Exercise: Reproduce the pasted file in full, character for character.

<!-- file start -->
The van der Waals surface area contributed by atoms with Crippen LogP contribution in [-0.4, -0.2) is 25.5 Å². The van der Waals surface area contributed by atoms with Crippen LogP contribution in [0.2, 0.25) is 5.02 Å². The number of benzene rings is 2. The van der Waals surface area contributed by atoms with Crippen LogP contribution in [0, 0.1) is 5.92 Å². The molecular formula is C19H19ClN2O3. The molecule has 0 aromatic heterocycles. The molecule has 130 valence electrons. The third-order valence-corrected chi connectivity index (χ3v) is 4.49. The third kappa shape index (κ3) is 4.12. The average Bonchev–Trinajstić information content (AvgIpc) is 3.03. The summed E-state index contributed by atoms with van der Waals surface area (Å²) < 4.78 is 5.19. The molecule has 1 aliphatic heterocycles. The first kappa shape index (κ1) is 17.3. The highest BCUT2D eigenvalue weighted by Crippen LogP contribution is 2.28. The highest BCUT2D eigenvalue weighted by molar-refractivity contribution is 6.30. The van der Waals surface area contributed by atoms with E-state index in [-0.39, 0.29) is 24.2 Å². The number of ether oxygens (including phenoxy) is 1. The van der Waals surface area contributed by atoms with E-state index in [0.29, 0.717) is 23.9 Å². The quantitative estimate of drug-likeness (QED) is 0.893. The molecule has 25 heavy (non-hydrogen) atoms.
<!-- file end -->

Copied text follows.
The van der Waals surface area contributed by atoms with Crippen LogP contribution in [-0.4, -0.2) is 25.5 Å². The van der Waals surface area contributed by atoms with Crippen LogP contribution in [0.2, 0.25) is 5.02 Å². The number of benzene rings is 2. The van der Waals surface area contributed by atoms with Crippen LogP contribution in [0, 0.1) is 5.92 Å². The molecular formula is C19H19ClN2O3. The molecule has 0 aromatic heterocycles. The molecule has 130 valence electrons. The third-order valence-corrected chi connectivity index (χ3v) is 4.49. The third kappa shape index (κ3) is 4.12. The average Bonchev–Trinajstić information content (AvgIpc) is 3.03. The summed E-state index contributed by atoms with van der Waals surface area (Å²) < 4.78 is 5.19. The molecule has 1 aliphatic heterocycles. The first kappa shape index (κ1) is 17.3. The highest BCUT2D eigenvalue weighted by Crippen LogP contribution is 2.28. The highest BCUT2D eigenvalue weighted by molar-refractivity contribution is 6.30. The van der Waals surface area contributed by atoms with E-state index in [-0.39, 0.29) is 24.2 Å². The number of ether oxygens (including phenoxy) is 1. The van der Waals surface area contributed by atoms with E-state index in [0.29, 0.717) is 23.9 Å². The quantitative estimate of drug-likeness (QED) is 0.893. The molecule has 25 heavy (non-hydrogen) atoms.